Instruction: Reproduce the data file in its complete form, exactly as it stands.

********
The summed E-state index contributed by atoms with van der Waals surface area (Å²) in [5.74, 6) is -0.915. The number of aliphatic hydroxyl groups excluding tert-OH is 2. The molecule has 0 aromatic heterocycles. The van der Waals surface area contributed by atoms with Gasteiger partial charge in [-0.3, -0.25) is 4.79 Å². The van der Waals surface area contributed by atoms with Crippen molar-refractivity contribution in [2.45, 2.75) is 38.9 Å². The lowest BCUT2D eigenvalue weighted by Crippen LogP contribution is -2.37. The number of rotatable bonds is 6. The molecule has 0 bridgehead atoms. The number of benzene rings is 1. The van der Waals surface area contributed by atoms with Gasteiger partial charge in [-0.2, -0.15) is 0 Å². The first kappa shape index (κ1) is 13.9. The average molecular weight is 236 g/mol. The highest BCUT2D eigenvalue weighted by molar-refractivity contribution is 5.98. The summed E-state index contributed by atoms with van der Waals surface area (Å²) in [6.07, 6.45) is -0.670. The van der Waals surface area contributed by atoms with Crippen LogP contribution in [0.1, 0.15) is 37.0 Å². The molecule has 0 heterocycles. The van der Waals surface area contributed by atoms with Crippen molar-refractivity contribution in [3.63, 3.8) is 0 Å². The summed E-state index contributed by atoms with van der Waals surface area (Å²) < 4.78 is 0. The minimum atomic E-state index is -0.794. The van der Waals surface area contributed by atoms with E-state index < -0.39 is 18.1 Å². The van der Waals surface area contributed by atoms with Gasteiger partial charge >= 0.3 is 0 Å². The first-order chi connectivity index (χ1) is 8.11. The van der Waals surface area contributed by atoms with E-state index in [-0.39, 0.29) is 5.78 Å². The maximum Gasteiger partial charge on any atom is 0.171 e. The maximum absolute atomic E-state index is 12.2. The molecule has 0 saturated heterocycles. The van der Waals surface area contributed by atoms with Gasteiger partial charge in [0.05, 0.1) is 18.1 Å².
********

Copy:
The summed E-state index contributed by atoms with van der Waals surface area (Å²) in [5.74, 6) is -0.915. The number of aliphatic hydroxyl groups excluding tert-OH is 2. The molecule has 0 aromatic heterocycles. The van der Waals surface area contributed by atoms with Gasteiger partial charge in [-0.3, -0.25) is 4.79 Å². The van der Waals surface area contributed by atoms with Crippen molar-refractivity contribution in [2.45, 2.75) is 38.9 Å². The lowest BCUT2D eigenvalue weighted by Crippen LogP contribution is -2.37. The number of rotatable bonds is 6. The molecule has 0 bridgehead atoms. The number of benzene rings is 1. The van der Waals surface area contributed by atoms with Gasteiger partial charge in [-0.2, -0.15) is 0 Å². The first kappa shape index (κ1) is 13.9. The average molecular weight is 236 g/mol. The highest BCUT2D eigenvalue weighted by molar-refractivity contribution is 5.98. The summed E-state index contributed by atoms with van der Waals surface area (Å²) in [6.07, 6.45) is -0.670. The van der Waals surface area contributed by atoms with Crippen LogP contribution in [0.1, 0.15) is 37.0 Å². The molecule has 0 heterocycles. The van der Waals surface area contributed by atoms with Crippen molar-refractivity contribution in [3.63, 3.8) is 0 Å². The summed E-state index contributed by atoms with van der Waals surface area (Å²) < 4.78 is 0. The minimum atomic E-state index is -0.794. The van der Waals surface area contributed by atoms with E-state index < -0.39 is 18.1 Å². The van der Waals surface area contributed by atoms with Gasteiger partial charge >= 0.3 is 0 Å². The first-order chi connectivity index (χ1) is 8.11. The van der Waals surface area contributed by atoms with E-state index in [-0.39, 0.29) is 5.78 Å². The maximum Gasteiger partial charge on any atom is 0.171 e. The maximum absolute atomic E-state index is 12.2. The molecule has 0 saturated heterocycles. The van der Waals surface area contributed by atoms with Gasteiger partial charge in [0.05, 0.1) is 18.1 Å².